Everything from Japan really fascinates me so much. It’s not only the culture but since Essen 2018, their board games, too. I covered two publishers from Japan during last year’s expo in Essen here. Family Trade from Librage Game was seen standing at the booth in the corner of the hall. There, I met the creator of this game, a very friendly man named Kenichiro Kawaguchi.
Family Trade is a game for 2-4 players which can be finished in like around 20-30 minutes. The game has three variants; each of them offers something different in terms of gameplay. You will deal with 9 types of commodities with fluctuating value; this will influence how much money you can get. Just like any trading and economy game, the winner is the one with the most money at the end of the game.
Setup and rules overview
Before the game start
Each variant has a different setup that’s actually quite similar in comparison to the others. First, distribute the starting money of 500 grand yen. Then, open up the playmat in the middle of the table. From this point and on, the setup differs between the variant, but let’s take a look at the first one.
Playing Family Trade: First variant
After the setup, the dealer will roll the dice; the value of each commodity is determined in this part. Then, each player will get 8 cards and the game can start. The game starts with the first player and goest clockwise. He/she takes one card from the deck and discard one from his/her hand; you try to get a set of three commodities in your hand by doing this. A set consists of three same cards. Anyway, whenever a player gets the card “Market make” then he/she can increase/decrease the value of one commodity.
Anyway, when you only have to get one card to complete your set, you have to say ‘One to go’ to make your hands complete on your next turn. When you have exclaimed ‘one to go’ you cannot play the Market make card anymore; however, when you get your last card either from the deck or from the discarded card by other players, then you can score. When it happens, you can optionally re-roll one commodity to alter its value. This step ends the round; the left player from the last dealer gets this role. The game ends when everyone has taken the dealer role twice.
‘Scoring’ some money
The player who gets the complete set will then calculate the value of the sets in hand. If it’s positive, then he/she gets the money; if it’s negative, then he/she loses money.
In general, the rules applied are all similar and just tweaked a bit. In the second variant, the use of the “Market make” card is obsolete. The value of the commodities is not set at the setup. In exchange, whoever gets the complete set will roll the die to determine the value of the commodities he/she has collected; we have to sum the value up and the same rules for a payout are used.
The third variant tweaks the game a little bit more; instead of getting 8 cards, each player will only have 2 cards on his/her hand. This also means you only have to collect a set of the commodity only. Also, at the end of the round, all cards in the players’ hand will be removed from the game. Just like the second variant, the value is determined at the end of the round by the die. The game ends when the deck or any type of bills run out.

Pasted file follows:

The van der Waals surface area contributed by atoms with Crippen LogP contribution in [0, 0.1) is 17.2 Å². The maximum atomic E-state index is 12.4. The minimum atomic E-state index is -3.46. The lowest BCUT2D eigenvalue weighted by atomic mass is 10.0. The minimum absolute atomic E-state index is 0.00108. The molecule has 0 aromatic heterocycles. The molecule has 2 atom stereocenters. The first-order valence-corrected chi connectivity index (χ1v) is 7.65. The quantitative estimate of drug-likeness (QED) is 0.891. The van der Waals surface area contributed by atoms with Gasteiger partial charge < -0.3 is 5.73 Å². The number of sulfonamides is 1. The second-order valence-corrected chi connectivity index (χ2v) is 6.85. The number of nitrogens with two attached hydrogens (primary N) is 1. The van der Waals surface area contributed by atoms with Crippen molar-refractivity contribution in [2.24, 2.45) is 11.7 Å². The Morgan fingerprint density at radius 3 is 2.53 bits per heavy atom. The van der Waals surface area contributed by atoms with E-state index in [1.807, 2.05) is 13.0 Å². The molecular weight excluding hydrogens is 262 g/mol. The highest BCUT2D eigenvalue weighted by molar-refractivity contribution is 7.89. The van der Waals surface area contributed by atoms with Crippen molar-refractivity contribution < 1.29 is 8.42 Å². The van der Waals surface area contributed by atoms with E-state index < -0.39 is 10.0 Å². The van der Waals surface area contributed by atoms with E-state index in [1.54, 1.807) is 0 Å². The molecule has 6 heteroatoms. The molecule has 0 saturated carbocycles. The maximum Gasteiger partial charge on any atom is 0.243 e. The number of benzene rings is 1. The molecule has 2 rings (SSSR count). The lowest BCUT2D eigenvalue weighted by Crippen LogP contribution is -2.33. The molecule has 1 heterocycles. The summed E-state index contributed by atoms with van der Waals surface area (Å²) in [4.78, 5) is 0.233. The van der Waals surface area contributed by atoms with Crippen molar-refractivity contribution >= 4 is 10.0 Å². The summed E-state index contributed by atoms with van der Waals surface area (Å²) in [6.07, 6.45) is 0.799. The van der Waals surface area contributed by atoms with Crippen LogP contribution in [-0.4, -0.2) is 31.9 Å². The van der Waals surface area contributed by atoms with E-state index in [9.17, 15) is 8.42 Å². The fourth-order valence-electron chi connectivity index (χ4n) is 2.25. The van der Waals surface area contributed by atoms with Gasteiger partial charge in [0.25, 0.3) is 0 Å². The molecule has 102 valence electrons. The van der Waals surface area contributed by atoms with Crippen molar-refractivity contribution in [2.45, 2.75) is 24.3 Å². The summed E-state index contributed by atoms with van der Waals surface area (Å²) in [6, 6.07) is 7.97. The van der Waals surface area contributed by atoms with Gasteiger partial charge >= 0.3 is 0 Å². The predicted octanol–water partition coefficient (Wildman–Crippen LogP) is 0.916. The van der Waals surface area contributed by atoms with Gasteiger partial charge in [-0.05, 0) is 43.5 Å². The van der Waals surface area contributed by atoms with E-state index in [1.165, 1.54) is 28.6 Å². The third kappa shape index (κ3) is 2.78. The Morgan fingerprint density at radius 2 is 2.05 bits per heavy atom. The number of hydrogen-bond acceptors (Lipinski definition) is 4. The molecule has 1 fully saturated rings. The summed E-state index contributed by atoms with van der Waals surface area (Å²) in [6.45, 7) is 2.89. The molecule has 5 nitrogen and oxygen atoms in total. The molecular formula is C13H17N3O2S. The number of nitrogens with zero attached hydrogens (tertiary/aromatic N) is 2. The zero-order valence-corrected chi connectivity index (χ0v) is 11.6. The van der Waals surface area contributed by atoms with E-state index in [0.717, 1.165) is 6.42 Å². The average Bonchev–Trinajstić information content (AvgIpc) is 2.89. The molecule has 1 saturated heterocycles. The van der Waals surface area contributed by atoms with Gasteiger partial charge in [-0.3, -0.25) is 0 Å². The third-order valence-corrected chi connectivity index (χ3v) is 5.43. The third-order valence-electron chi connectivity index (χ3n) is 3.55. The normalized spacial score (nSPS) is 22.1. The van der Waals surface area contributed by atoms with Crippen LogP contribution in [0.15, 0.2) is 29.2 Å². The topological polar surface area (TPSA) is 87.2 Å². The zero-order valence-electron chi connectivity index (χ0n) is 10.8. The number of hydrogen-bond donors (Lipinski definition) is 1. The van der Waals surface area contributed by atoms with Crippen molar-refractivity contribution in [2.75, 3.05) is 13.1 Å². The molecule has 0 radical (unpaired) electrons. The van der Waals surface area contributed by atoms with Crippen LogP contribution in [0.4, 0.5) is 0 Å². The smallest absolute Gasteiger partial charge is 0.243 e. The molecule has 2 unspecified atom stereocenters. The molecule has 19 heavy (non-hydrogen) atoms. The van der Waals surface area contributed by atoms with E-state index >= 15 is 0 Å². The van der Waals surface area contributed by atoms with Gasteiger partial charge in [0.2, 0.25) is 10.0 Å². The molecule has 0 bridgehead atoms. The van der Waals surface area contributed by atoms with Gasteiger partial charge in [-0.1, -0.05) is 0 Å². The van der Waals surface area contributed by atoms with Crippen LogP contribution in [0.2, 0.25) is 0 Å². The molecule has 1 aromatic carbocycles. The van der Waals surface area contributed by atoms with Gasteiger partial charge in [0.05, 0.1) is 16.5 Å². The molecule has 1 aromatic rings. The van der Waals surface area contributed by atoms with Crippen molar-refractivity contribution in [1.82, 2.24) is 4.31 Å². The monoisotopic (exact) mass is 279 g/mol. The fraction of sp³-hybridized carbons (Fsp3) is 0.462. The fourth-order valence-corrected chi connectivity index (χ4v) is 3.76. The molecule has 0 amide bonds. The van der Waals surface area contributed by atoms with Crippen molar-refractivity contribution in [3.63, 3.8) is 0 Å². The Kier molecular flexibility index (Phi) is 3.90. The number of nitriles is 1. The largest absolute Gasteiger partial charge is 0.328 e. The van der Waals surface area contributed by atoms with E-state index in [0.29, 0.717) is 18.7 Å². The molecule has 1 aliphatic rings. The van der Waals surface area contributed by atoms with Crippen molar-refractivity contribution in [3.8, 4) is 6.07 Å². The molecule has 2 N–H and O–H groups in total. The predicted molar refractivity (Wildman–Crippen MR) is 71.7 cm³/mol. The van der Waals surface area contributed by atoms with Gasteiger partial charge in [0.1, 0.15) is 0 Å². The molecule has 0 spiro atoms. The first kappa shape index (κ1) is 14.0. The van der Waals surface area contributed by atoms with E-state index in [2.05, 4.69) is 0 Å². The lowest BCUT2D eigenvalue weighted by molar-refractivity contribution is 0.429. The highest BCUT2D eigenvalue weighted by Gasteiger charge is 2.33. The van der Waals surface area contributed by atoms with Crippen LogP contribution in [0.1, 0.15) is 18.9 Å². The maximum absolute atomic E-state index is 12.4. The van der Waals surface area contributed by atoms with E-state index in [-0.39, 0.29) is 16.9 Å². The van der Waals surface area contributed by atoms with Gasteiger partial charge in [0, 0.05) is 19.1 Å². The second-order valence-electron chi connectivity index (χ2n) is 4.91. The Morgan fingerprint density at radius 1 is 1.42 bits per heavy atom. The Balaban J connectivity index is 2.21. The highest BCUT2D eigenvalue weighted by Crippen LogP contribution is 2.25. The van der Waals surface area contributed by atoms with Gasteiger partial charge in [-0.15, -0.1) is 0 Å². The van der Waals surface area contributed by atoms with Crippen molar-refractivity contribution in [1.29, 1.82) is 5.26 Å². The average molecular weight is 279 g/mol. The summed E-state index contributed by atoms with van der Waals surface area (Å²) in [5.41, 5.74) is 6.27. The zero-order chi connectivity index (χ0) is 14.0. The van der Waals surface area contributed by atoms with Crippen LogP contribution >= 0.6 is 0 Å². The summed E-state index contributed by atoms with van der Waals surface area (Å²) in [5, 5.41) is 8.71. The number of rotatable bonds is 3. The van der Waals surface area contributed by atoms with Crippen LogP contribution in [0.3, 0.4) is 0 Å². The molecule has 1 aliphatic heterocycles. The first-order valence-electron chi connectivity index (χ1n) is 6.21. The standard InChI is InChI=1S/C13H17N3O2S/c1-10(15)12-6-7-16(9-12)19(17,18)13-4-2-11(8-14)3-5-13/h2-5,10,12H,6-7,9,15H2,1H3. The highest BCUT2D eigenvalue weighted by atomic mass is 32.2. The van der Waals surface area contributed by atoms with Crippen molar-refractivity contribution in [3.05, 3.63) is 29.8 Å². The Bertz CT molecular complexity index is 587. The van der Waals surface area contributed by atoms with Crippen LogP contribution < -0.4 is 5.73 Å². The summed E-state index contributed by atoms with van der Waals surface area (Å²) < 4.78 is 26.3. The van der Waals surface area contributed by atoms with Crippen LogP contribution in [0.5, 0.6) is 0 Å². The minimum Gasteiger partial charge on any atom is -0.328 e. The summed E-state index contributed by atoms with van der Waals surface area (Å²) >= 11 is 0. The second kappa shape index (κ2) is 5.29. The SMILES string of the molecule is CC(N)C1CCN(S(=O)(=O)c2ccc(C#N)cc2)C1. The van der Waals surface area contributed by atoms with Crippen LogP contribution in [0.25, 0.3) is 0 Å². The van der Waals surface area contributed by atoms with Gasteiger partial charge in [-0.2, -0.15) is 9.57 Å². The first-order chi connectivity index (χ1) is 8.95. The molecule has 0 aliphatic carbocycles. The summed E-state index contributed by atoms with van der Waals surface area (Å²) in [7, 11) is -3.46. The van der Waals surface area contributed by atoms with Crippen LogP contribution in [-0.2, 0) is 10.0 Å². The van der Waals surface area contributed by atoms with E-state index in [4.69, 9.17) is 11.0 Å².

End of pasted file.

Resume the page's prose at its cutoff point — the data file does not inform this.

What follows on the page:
The experience with Family Trade
Family Trade felt more like a lighter, card version of Mahjong. It really recalled my memory of playing this traditional tile game; the way we called out when we get the set we needed or the rule where it allows players to take a card discarded by others to complete the set. They tweaked the rule a bit so the payout would be based on the value of the commodity in the players’ hand. The mahjong’s vibe was there.
Next, I found out that this game was not exactly an economy and/or trading game. The theme was somehow about the economy, but the mainstream economic game mechanic was not the one I anticipated. The game is more a set collection with the addition of the press-your-luck aspect. It’s true that in the first variant, you can somehow manipulate the market but that was all of the ‘strategic aspect’ you can get in this game.
On a side note, the game is pretty fun to pass your time. It’s a party game that involves more luck than strategy. Outside the cards, the components in Family Trade will not be impressive. The dice could be better and more visible by removing the zeroes for the commodity value; the board could be a bit thicker.
The first variant was pretty okay but the second and third ones were not as good. The game involves so many random things (typical press your luck game) and I did not think the addition of randomly generating the commodity value really improved my game session. The game sessions were done in approximately 20-30 minutes. I think Family Trade would be a good short game.
The replayability… I found it quite troublesome. It would be nice to play it every now and then but I do not think that you will be playing it like every time you gather with your gaming group; it would be too repetitive.
At the end of the day, Family Trade would make a unique gaming experience for you who likes party game with a lot of luck factors; you can move on if you like something more complex. The first variant was already random enough, so I do not really recommend playing the second and the third ones (because they really are more random than the default gameplay). Again, it is a good game to be a short filler occasionally, though.
The bottom line is… Librage Game could learn a lot from this game and I believe that Librage Game would publish another better game in the future. This game was not that bad but it could be a lot better and I have faith that they will be coming back with something more refreshing and more unique for their next flagship.